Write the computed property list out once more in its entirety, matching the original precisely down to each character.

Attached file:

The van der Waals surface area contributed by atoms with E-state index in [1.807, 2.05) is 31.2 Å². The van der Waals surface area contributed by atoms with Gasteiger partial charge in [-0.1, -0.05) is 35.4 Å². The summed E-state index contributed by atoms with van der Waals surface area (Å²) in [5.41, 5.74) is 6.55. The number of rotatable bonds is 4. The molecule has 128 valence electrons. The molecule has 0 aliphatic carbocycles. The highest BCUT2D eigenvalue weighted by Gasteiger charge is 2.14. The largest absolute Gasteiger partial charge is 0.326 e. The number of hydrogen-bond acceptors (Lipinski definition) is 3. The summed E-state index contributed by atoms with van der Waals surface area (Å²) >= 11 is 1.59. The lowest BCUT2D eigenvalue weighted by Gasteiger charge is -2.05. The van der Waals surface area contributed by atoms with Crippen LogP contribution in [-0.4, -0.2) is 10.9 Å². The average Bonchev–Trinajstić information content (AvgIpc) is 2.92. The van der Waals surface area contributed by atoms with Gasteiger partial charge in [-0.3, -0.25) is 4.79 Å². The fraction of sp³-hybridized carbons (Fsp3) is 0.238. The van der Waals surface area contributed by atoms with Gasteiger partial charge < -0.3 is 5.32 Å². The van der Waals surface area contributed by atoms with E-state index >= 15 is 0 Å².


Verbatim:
The van der Waals surface area contributed by atoms with E-state index in [1.807, 2.05) is 31.2 Å². The van der Waals surface area contributed by atoms with Gasteiger partial charge in [-0.1, -0.05) is 35.4 Å². The summed E-state index contributed by atoms with van der Waals surface area (Å²) in [5.41, 5.74) is 6.55. The number of rotatable bonds is 4. The molecule has 128 valence electrons. The molecule has 0 aliphatic carbocycles. The highest BCUT2D eigenvalue weighted by Gasteiger charge is 2.14. The largest absolute Gasteiger partial charge is 0.326 e. The number of hydrogen-bond acceptors (Lipinski definition) is 3. The summed E-state index contributed by atoms with van der Waals surface area (Å²) >= 11 is 1.59. The lowest BCUT2D eigenvalue weighted by Gasteiger charge is -2.05. The van der Waals surface area contributed by atoms with Crippen LogP contribution in [-0.4, -0.2) is 10.9 Å². The average Bonchev–Trinajstić information content (AvgIpc) is 2.92. The van der Waals surface area contributed by atoms with Gasteiger partial charge in [-0.3, -0.25) is 4.79 Å². The fraction of sp³-hybridized carbons (Fsp3) is 0.238. The van der Waals surface area contributed by atoms with Gasteiger partial charge < -0.3 is 5.32 Å². The van der Waals surface area contributed by atoms with E-state index >= 15 is 0 Å².